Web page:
Celsius, which purportedly held $25 billion in assets at its peak, provided customers with a variety of products and services, including custody of crypto assets, loans secured by crypto assets, and yield for the deposited crypto assets. According to the indictment, Celsius was the self-proclaimed "safest place for your crypto." Mashinsky is alleged to have made repeated public statements misleading users about Celsius's financial condition, particularly about Celsius's yield-generating activities, profitability, and risk. Similarly, Mashinsky and Cohen-Pavon are alleged to have artificially inflated the price of CEL by using customer deposits to make undisclosed market purchases of CEL. Mashinsky and Cohen-Pavon are alleged to have made millions selling their own CEL holdings while at the same time urging customers to hold their own assets within their accounts. Mashinsky also is alleged to have withdrawn approximately $7.8 million worth of non-CEL crypto assets from his Celsius accounts.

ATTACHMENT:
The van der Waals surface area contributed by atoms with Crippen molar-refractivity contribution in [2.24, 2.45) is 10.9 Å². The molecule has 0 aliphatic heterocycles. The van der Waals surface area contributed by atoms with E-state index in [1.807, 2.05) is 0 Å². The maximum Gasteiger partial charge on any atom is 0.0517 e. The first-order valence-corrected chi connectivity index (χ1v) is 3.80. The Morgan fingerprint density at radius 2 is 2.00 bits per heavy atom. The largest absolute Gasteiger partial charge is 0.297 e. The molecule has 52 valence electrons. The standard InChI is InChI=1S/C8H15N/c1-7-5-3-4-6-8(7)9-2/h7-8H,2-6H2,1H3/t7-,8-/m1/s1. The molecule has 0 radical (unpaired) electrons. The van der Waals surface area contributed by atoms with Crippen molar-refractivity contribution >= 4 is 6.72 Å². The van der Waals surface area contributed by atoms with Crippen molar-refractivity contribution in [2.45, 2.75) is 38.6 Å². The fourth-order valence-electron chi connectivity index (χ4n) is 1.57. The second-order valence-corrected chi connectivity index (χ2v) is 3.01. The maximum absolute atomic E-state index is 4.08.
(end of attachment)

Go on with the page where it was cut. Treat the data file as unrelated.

The United States and Celsius entered into a non-prosecution agreement for any crimes (except criminal tax crimes) related to the alleged scheme to defraud and manipulation of the price and volume of CEL whereby Celsius, which is currently in Chapter 11 bankruptcy proceedings, has agreed to accept responsibility for its role in the fraudulent schemes.
The SEC's complaint alleges that Celsius and Mashinsky engaged in unlawful offers of unregistered securities, fraud, and market manipulation under the Securities Act of 1933 and the Exchange Act of 1934 in connection with CEL and the company's "Earn Interest Program." Relying on S.E.C. v. W.J. Howey, 328 U.S. 293 (1946), the SEC alleges that the defendants offered and sold both CEL and the Earn Interest Program as investment contracts and thus securities without filing a registration statement.